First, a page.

The Dalai Lama has always taught enlightenment — but what few people know is he says that path includes lessons in modern science.
And Emory will now assist Tibetans to realize His Holiness’s vision.
“It has been His Holiness the Dalai Lama’s lifelong vision to find a way to converge spirituality and science,” said Geshe Lobsan Tenzin Negi, chair of the Emory-Tibet partnership.
In early February this year Emeryville University, a private research university located in Atlanta, Georgia, announnced that the Dalai Lama would be joining Emory's faculty as a presidential distinguished professor. According to the Emorywheel website, "The appointment is the second this year to bring an internationally recognized name to Emory's faculty, following novelist Salman Rushdie's acceptance of a presidential distinguished professorship in October."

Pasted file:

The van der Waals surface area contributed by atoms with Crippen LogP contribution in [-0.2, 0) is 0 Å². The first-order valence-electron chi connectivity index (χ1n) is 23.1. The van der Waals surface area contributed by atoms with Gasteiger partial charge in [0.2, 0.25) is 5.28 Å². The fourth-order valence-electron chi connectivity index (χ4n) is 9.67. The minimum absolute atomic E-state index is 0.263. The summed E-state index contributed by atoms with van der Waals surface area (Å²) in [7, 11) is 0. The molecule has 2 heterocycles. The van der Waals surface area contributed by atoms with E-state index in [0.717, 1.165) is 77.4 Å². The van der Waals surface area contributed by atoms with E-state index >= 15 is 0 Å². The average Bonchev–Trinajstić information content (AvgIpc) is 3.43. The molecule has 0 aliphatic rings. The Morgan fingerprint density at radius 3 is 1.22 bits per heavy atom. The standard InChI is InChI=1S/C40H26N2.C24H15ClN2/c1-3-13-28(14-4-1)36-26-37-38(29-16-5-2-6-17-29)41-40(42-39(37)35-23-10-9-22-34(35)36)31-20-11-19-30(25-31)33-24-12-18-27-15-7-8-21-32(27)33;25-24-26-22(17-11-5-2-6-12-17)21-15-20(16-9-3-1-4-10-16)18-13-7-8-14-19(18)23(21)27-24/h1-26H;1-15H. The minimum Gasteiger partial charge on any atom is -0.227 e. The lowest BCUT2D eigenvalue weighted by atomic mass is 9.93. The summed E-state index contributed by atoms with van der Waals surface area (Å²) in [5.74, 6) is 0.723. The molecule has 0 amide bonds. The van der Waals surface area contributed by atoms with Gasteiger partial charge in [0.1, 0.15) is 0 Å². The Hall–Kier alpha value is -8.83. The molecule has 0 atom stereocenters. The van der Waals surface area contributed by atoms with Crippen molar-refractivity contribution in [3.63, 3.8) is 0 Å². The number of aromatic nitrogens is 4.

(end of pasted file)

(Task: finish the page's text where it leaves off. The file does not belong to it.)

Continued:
Yesterday, His Holiness arrived at the Ritz-Carlton in Buckhead to begin a weekend of celebrating his association with the university.
With a smile stretching from ear to ear, the Tibetan political and spiritual leader stepped out of his limo and turned to University President James W. Wagner, saying, "So now I am your professor?"The Emorywheel article continues:
After greeting Buddhist devotees who had been waiting to catch a glimpse of him, the Dalai Lama reviewed the first presentation of a science curriculum designed by Emory faculty specifically for Buddhist monks.
"I am really impressed," the Dalai Lama said. "I think the effort from concerned people has created a concrete plan. It is wonderful."
Next summer, University faculty including religion professor John Dunne and biology professor Alexander Escobar will journey to the Tibetan exile community in Dharamsala, India, to educate Buddhist monks and nuns about modern science.
The Emory-Tibet Science Initiative (ETSI), a program co-directed by Negi and Assistant Dean of Science for Undergraduate Education Preetha Ram, have been discussing the curriculum and teaching strategies for more than a year.
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